How Do You Use An RV Winterizing Kit?
With summer over and the temperatures dropping, it’s soon going to be time to winterize your RV. Winterizing is essential to protect your RV’s water systems from being damaged by freezing-cold temperatures. And this process is made easier with an RV winterizing kit.
These handy kits will help you prepare your RV for storage over the winter months. But just what is an RV winterizing kit? And how do you use one?
What is an RV winterizing kit?
An RV winterizing kit is basically just a few items to attach to your RV’s water pump to help with the winterizing process. This involves clearing out your water lines and tanks and adding non-toxic antifreeze to the water system.
Most commonly, your camper winterizing kit will include a valve and siphon hose as well as adapters to attach to your water pump. The siphon hose is then attached to the bottle of antifreeze to work as an antifreeze pump for your RV. Typically, a winterizing kit will include:
- Siphon hose
- Teflon tape
- Pump adapters
There are a few other items that might be used with an RV winterizing kit, such as:
- Water heater bypass kits – Many newer RVs will already include this, but if not, it’s essential so that you don’t damage your water heater with antifreeze. An RV water heater bypass kit can also be purchased separately from a full winterizing kit.
- “Blowout plug” or adapters that can be used to fix an air compressor to your water line – This aids in blowing all of the water out of your system.
- Hand pump – The Camco winterizing kit includes an RV antifreeze hand pump, in case you can’t (or don’t want) to use your onboard water pump to winterize your RV.
You can get an RV winterizing kit at many major retailers of hardware or RV accessories. If can’t find an RV antifreeze pump kit, you may also be able to put together a DIY RV winterizing kit.
How to use your RV winterizing kit
Using an RV winterizing kit is simple.
Whether or not you’re using a kit, the first step in winterizing your RV is to drain all the water from your system.
- Drain your holding tanks.
- You’ll also want to flush out and clean your gray and black water tanks.
Next, you’ll want to drain your water heater. Before you do, relieve the pressure from the water heater, and ensure the water inside is no longer hot to avoid injuring yourself.
Once your tanks and water heater are drained, you next want to open all hot and cold faucets, including your tub and shower. Then, flush the toilet to clear any water from it. You’ll also want to open your low-point drain lines; you’ll have one for hot and cold.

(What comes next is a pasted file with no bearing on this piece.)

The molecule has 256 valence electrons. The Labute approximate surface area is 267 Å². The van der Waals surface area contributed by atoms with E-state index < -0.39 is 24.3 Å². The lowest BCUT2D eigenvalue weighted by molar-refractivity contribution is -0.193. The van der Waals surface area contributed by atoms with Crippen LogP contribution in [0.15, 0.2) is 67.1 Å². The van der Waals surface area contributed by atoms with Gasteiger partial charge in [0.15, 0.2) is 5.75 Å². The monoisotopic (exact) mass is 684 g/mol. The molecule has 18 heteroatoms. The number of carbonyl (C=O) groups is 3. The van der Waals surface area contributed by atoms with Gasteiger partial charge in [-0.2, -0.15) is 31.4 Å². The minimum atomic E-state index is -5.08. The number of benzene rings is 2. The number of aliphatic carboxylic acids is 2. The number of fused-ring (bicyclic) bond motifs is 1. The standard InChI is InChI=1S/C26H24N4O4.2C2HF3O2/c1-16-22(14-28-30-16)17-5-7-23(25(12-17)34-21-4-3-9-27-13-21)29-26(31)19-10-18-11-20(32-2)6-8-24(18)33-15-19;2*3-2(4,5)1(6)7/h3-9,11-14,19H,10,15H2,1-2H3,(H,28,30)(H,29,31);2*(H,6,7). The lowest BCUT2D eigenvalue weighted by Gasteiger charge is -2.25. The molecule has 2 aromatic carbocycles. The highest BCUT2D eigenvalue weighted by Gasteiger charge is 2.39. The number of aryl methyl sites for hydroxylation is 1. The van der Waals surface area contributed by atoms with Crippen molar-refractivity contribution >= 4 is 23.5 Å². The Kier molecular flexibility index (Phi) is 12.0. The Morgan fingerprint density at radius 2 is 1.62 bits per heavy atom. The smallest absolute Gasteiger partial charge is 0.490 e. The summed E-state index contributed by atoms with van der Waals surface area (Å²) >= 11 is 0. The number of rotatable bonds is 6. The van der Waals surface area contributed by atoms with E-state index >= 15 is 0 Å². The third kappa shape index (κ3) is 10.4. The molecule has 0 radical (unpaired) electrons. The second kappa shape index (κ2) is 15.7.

At this point, if using a blowout plug, you can attach your air compressor to blow out the water lines. To avoid damaging your lines, adjust your compressor to no more than 30 psi.
After your system is drained, you can close your drain valves.
While some may stop there in winterizing their RV, it’s best to add antifreeze to your system as well.
Adding antifreeze using your RV winterizing kit
Before adding antifreeze, it’s essential to be sure that you have a bypass installed on the water heater. Once your water heater is bypassed, you can attach your RV pump converter winterizing kit to your RV’s water pump. Or, if you’re using an RV winterizing hand pump, attach it to your city water inlet.
Then, take the intake siphon (the tube that draws antifreeze into the pump) and attach it to the bottle of antifreeze. Ensure you’re not using standard automotive antifreeze; RV antifreeze will be pink, while automotive antifreeze is usually blue or green.
Before turning on your pump, make sure to close your faucets, and if your drain valves aren’t already closed, make sure to close them. Leave open just the hot side of the faucet closest to your water inlet; this is often the kitchen faucet.
Once the faucet runs pink, you can close the hot side and open the cold side, again waiting for it to run pink. You need to repeat this process with every faucet in your RV, starting with the closest faucet and moving away from the water inlet. This includes showers, tubs, and the toilet; for the toilet, you’ll have to flush it until it flows pink.
Once you’re done, turn off the pump and make sure all your faucets and valves are closed up. If you have any appliances that use water lines, such as ice makers or dishwashers, you’ll want to check the manual for any special winterizing instructions.
Avoid busted RV water lines by using a winterizing kit
Winterizing your RV takes a little bit of work, but it’s well worth the trouble to keep your RV in good shape during the cold winter. An RV winterizing kit makes this process easier, letting you easily blow your water lines out and fill them with antifreeze. All you have to do is drain your system, attach the RV winterizing kit, and soon, your RV is ready for winter!
Make sure you keep track of all your RV maintenance and repairs with an online tool such as RV LIFE Maintenance. Not only can you keep all of your documents in one place, but you’ll also receive timely reminders when maintenance is due to help you avoid costly repairs and potentially serious accidents.
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